Rescuing girls from India’s hidden terror of abuse

At first glance, Navnitha looks like any other 11-year-old Indian girl, but look into her eyes … they are not the eyes of a typical pre-pubescent. Those eyes tell of torment, they fix you in their gaze and beg for understanding. They are silently screaming.

Navnitha may not be a typical 11-year-old but nor is her backstory unique. As someone born into poverty, unfortunate enough to be among the more than 250 million who suffer at the lowest rung of the caste system, Navnitha is a “Dalit”, which translates to “crushed, oppressed or broken”.

Dalits know of only one form of life: discrimination, exploitation, oppression and segregation. Many are trapped in various forms of bonded labour and slavery. And if you happen to be a girl your circumstances are particularly horrific.

Many Dalit girls, some as young as five, are forced into what is known as the Jogini practice – dedicated to the temple goddess in a form of marriage. After they reach puberty they become the property of the village and can be used and abused by any man. Handed over without their consent, or understanding, these girls are then trapped in ritualised sexual abuse.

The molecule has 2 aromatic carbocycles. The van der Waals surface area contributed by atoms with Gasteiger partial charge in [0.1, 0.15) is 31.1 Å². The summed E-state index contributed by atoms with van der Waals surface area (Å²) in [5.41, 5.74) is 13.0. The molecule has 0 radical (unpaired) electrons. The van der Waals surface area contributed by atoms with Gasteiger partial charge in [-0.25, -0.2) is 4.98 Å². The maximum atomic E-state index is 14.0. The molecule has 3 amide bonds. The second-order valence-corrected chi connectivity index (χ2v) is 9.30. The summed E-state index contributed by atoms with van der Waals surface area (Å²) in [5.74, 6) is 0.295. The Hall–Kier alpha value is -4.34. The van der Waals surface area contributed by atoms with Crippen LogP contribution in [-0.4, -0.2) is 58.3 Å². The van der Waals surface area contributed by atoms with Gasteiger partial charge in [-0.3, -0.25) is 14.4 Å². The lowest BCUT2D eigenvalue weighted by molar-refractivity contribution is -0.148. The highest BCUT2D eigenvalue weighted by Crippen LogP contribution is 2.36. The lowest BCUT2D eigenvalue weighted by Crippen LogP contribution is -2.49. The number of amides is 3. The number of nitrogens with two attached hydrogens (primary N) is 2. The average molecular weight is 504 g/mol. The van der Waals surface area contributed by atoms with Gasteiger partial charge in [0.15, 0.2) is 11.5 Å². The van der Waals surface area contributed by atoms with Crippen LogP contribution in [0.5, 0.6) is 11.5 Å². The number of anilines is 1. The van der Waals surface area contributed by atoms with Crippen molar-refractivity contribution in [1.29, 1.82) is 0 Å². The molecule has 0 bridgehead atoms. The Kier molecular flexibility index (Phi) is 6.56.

The plight of the Joginis is a hidden terror, denied by local authorities and virtually unknown to the global community. The practice was outlawed in 1988, but not eradicated. It is estimated there are 100,000 Joginis spread across 3000 villages in India.

Navnitha’s impoverished, illiterate and superstitious parents had determined at her birth she would one day join become a Jogini. At aged just five she was given to the care of an older Jogini and spent nights witnessing unimaginable horror.

By the time she turned six, she was being prepared her for full initiation. It was at this point that she was brought to the attention of the Good Shepherd Anti-Human Trafficking team and rescued.

Navnitha spent the next few years in sheltered accommodation but the mental anguish remained. She would often wake in the middle of the night screaming, haunted by nightmares of her evenings spent with the older Jogini.

The nightmares have since ceased and Navnitha now feels safe in the care of the house mother and staff. She attends school and one day dreams of becoming a teacher.

Not all Dalits are as lucky as Navnitha and funding is urgently needed to help rescue more vulnerable children. To find out how you can help, visit the Dignity Freedom Network website.

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